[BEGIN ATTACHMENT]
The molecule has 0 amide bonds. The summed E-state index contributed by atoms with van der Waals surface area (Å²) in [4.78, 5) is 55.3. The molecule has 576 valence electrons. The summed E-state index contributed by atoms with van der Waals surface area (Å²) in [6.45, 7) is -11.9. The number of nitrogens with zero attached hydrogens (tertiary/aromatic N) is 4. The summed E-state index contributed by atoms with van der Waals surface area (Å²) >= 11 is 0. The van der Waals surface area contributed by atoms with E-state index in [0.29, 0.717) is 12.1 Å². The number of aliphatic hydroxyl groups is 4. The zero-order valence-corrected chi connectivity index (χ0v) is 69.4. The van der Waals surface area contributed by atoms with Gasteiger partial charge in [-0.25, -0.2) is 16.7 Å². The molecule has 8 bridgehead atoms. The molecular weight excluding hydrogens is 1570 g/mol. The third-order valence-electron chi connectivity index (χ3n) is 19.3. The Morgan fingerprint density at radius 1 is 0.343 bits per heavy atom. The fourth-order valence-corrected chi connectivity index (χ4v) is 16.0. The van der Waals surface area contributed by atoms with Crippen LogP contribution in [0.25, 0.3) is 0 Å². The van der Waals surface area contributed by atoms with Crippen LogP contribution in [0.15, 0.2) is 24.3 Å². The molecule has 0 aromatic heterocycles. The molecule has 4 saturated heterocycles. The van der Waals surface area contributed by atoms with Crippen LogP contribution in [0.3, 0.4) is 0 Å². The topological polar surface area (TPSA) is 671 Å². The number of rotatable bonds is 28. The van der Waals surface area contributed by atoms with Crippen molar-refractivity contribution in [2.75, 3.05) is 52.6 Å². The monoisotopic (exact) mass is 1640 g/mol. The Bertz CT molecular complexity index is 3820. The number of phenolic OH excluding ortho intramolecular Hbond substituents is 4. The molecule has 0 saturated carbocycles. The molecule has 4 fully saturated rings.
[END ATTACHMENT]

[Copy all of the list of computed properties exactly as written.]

The molecule has 0 amide bonds. The summed E-state index contributed by atoms with van der Waals surface area (Å²) in [4.78, 5) is 55.3. The molecule has 576 valence electrons. The summed E-state index contributed by atoms with van der Waals surface area (Å²) in [6.45, 7) is -11.9. The number of nitrogens with zero attached hydrogens (tertiary/aromatic N) is 4. The summed E-state index contributed by atoms with van der Waals surface area (Å²) >= 11 is 0. The van der Waals surface area contributed by atoms with E-state index in [0.29, 0.717) is 12.1 Å². The number of aliphatic hydroxyl groups is 4. The zero-order valence-corrected chi connectivity index (χ0v) is 69.4. The van der Waals surface area contributed by atoms with Gasteiger partial charge in [-0.25, -0.2) is 16.7 Å². The molecule has 8 bridgehead atoms. The molecular weight excluding hydrogens is 1570 g/mol. The third-order valence-electron chi connectivity index (χ3n) is 19.3. The Morgan fingerprint density at radius 1 is 0.343 bits per heavy atom. The fourth-order valence-corrected chi connectivity index (χ4v) is 16.0. The van der Waals surface area contributed by atoms with Crippen LogP contribution in [0.25, 0.3) is 0 Å². The van der Waals surface area contributed by atoms with Crippen LogP contribution in [0.15, 0.2) is 24.3 Å². The molecule has 0 aromatic heterocycles. The molecule has 4 saturated heterocycles. The van der Waals surface area contributed by atoms with Crippen LogP contribution in [0.3, 0.4) is 0 Å². The topological polar surface area (TPSA) is 671 Å². The number of rotatable bonds is 28. The van der Waals surface area contributed by atoms with Crippen molar-refractivity contribution in [2.75, 3.05) is 52.6 Å². The monoisotopic (exact) mass is 1640 g/mol. The Bertz CT molecular complexity index is 3820. The number of phenolic OH excluding ortho intramolecular Hbond substituents is 4. The molecule has 0 saturated carbocycles. The molecule has 4 fully saturated rings.